Samsung UE55NU7300 Review

Samsung UE55NU7300

This curved contender, with HDR10+, stands out from the crowd

OTHER BRANDS HAVE now abandoned curved TVs, but the technology’s ‘inventor’, Samsung, still ships a few models, including the UE55NU7300 tested here.

Curved screens don’t contribute anything much to the viewing experience on 55in TVs. In fact, they can look a little odd when wall mounted or viewed from an extreme angle.

In other situations, though, the curve can look quite cute – despite being delivered here in rather plasticky bodywork.

Curved sets also generally cost more than flat ones. The UE55NU7300, though, which is very competitive for a big, ostensibly mid-range 4K TV from a major brand.

The UE55NU7300 uses an edge-lit VA panel. Its Standard picture mode appears to operate a ‘whole frame’ dimming system to boost contrast, too. There’s no local dimming, but the frame dimming is still a significant feature, as we’ll see.

Samsung’s smart system is the most accomplished in this grouptest, with an interface that’s slick, compact, easy to customise and content-rich. Netflix, Amazon, YouTube and Rakuten apps all support 4K and HDR, and even the 55NU7300’s remote is logically organised and responsive.

In some ways, Samsung’s picture heritage makes its presence felt even on this unexpectedly affordable model. Upscaling of The Predator HD Blu-ray to 4K is particularly impressive, delivering cleaner, sharper results.

HDR looks a tad brighter than on the Cello, Hisense and Philips sets, with slightly more intensity to the Predators’ green blood, for instance. The extent to which the 55NU7300 can do justice to HDR, though, is restricted by a measured light output of 300 nits on a 10 per cent white HDR window. This also limits the extent to which the TV can exploit its unique (in this roundup) support for HDR10+.

Samsung’s processing prowess ensures there’s plenty of colour and shade subtlety in its pictures, both SDR and HDR. While there is clipping of detail in the brightest HDR areas, it’s less aggressive than on the Cello and Hisense challengers. Native 4K images look pristinely sharp, and the colour palette is rich.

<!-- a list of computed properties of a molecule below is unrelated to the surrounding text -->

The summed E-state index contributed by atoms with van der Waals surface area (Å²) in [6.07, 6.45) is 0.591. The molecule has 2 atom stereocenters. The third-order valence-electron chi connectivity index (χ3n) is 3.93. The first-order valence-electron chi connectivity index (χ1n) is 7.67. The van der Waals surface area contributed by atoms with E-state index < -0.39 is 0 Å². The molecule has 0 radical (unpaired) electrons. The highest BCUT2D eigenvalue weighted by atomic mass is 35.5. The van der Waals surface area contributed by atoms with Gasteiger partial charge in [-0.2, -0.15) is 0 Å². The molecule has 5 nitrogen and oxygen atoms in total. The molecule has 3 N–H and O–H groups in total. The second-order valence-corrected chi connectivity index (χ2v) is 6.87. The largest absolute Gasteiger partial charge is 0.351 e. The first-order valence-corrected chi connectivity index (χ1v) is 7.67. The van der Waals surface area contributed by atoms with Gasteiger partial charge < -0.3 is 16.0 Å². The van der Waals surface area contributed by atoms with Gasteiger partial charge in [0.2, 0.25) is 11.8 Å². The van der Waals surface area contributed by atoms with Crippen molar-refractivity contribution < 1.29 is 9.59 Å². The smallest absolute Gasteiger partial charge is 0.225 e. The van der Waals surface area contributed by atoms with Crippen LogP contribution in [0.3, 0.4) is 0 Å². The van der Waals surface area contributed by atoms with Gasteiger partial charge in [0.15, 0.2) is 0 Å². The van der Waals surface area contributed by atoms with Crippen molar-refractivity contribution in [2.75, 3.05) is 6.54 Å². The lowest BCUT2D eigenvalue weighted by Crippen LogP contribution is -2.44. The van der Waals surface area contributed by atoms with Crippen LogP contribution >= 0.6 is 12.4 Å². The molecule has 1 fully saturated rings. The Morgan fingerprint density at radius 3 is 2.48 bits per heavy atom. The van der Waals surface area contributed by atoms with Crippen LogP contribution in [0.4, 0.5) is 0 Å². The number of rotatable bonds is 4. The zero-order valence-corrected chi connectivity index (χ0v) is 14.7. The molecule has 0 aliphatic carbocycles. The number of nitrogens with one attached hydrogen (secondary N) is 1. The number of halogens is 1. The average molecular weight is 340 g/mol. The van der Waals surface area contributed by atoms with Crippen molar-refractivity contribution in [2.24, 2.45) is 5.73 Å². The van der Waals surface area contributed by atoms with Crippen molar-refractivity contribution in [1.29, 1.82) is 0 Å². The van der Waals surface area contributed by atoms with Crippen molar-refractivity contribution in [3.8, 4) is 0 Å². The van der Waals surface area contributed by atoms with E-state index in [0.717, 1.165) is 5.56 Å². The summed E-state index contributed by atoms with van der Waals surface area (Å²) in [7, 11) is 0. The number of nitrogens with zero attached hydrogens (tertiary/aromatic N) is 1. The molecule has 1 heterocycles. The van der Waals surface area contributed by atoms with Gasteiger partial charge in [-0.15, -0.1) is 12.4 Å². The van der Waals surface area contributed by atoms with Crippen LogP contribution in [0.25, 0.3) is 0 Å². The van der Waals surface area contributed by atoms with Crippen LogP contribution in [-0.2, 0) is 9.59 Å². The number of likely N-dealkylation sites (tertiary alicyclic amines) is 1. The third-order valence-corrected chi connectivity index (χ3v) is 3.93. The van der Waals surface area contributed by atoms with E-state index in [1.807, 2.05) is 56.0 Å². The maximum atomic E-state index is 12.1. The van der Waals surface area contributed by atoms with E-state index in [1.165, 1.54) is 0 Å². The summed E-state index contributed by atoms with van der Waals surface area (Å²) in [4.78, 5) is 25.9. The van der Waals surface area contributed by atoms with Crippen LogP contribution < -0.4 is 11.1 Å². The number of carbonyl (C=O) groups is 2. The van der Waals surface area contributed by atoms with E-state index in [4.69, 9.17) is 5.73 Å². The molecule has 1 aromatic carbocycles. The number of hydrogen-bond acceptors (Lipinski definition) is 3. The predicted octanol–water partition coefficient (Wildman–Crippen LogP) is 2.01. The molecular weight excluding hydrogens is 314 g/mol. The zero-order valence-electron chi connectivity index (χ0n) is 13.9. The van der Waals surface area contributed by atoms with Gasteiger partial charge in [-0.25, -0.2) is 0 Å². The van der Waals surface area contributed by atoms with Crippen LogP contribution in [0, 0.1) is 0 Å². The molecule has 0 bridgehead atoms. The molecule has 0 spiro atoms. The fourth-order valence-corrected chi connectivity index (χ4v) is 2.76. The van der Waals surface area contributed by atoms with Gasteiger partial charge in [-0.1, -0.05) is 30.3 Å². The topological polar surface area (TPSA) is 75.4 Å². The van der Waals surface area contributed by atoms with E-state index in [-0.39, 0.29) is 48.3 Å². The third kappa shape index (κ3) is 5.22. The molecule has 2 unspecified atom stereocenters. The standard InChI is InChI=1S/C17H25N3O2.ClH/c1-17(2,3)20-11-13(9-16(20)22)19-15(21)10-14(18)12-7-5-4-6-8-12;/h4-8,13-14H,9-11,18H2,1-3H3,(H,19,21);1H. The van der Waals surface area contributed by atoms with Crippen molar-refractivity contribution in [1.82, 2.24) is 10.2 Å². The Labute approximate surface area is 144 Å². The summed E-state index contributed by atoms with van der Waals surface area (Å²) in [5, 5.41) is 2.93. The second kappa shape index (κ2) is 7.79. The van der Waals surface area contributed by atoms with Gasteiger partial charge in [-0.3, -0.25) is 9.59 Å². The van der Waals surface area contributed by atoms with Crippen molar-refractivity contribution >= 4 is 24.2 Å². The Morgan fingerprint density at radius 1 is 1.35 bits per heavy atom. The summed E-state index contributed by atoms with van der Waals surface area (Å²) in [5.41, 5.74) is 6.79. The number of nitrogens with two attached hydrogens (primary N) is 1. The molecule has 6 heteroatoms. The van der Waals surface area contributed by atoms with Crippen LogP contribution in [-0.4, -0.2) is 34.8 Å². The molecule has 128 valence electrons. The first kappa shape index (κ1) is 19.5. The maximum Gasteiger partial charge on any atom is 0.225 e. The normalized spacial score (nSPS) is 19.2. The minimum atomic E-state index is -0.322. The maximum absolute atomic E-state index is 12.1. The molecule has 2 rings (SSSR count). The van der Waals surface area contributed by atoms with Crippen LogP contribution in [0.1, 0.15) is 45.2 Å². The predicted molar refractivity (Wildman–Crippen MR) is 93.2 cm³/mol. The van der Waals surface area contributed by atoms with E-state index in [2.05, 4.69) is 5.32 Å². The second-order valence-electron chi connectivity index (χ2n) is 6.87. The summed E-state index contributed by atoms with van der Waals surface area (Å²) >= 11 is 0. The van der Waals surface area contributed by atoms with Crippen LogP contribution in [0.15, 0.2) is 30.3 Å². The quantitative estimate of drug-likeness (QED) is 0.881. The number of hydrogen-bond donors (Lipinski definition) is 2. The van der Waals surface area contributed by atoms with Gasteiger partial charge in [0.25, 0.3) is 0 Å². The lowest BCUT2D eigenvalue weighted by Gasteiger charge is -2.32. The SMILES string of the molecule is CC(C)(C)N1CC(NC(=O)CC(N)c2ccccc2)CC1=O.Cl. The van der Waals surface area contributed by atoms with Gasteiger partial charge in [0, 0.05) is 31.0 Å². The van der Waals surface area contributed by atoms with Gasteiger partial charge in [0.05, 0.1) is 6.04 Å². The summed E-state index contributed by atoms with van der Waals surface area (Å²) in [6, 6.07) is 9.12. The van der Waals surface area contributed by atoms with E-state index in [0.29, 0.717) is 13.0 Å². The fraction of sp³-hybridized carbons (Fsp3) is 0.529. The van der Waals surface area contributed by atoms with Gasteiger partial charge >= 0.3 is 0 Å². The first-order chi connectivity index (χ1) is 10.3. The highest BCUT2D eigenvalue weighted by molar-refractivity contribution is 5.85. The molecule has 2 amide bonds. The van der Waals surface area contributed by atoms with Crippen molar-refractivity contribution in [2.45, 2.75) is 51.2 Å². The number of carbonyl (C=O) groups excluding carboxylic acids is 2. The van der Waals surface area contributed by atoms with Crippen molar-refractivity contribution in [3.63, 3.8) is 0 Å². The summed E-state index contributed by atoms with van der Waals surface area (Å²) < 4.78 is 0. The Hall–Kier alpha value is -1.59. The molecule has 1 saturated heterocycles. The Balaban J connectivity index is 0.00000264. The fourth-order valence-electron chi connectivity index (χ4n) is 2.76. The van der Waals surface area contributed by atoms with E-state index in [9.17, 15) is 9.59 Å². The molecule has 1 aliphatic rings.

Black levels can be good, but there’s a complication. In Standard preset mode, the picture dims the backlight during dark shots to boost black level response. This elicits pretty deep blacks for a TV but can also prove a distraction, especially as the backlight adjustments can be sluggish. The Movie mode is more stable, but dark scenes look greyer, particularly with HDR sources. At least I couldn’t see any of the backlight ‘bleeding’ sometimes spotted on curved TVs.

The bottom line is that while the 55NU7300 makes a bolder bid for HDR glory than its rivals, that bid causes a couple of niggles the set might otherwise not have.

Back to its strengths: input lag in Game mode is just 10-12ms – as low a measurement as you’ll find in the TV world – and while no setting of its motion controls yields perfect results, there are at least options for countering motion softness, including a black frame insertion mode and various settings of motion interpolation – choosing Custom on the latter with a judder reduction value of three delivers a fairly balanced result. And sonically, the 55NU7300 is the pick of this budget bunch, with a speaker system powerful enough to deliver a wide, detailed mid-range, and clean dialogue.


3D: No 4K: Yes. 3,840 x 2,160 HDR: Yes. HDR10; HDR10+ TUNER: Yes. Freeview HD CONNECTIONS: 3 x HDMI inputs; composite video; optical digital audio output; RF input; 2 x USB; Ethernet, component input SOUND (CLAIMED): 20 W BRIGHTNESS (CLAIMED):

N/A CONTRAST RATIO (CLAIMED): N/A DIMENSIONS (OFF STAND): 1,236 (w) x 714.9(h) xl04(d)mm WEIGHT (OFF STAND): 18.2kg

FEATURES: Built-in Wi-Fi; USB multimedia playback; Eden smart platform; motion processing with Black Frame Insertion mode; curved screen


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